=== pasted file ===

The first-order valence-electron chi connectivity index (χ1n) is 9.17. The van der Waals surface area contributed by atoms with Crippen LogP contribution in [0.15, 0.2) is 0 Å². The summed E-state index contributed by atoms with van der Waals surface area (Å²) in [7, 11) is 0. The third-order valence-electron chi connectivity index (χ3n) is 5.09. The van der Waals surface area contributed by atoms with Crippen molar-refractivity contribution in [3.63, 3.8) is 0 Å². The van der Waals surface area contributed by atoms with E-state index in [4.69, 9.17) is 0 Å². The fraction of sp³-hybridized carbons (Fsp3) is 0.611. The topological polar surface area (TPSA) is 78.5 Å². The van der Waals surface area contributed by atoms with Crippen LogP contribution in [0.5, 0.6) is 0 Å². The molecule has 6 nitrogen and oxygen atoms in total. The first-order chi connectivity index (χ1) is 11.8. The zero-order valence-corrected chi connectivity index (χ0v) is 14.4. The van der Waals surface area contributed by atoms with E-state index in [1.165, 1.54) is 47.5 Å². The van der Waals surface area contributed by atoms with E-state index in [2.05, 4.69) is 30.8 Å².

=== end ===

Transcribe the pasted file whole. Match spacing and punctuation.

The first-order valence-electron chi connectivity index (χ1n) is 9.17. The van der Waals surface area contributed by atoms with Crippen LogP contribution in [0.15, 0.2) is 0 Å². The summed E-state index contributed by atoms with van der Waals surface area (Å²) in [7, 11) is 0. The third-order valence-electron chi connectivity index (χ3n) is 5.09. The van der Waals surface area contributed by atoms with Crippen molar-refractivity contribution in [3.63, 3.8) is 0 Å². The van der Waals surface area contributed by atoms with E-state index in [4.69, 9.17) is 0 Å². The fraction of sp³-hybridized carbons (Fsp3) is 0.611. The topological polar surface area (TPSA) is 78.5 Å². The van der Waals surface area contributed by atoms with Crippen LogP contribution in [0.5, 0.6) is 0 Å². The molecule has 6 nitrogen and oxygen atoms in total. The first-order chi connectivity index (χ1) is 11.8. The zero-order valence-corrected chi connectivity index (χ0v) is 14.4. The van der Waals surface area contributed by atoms with E-state index in [1.165, 1.54) is 47.5 Å². The van der Waals surface area contributed by atoms with E-state index in [2.05, 4.69) is 30.8 Å².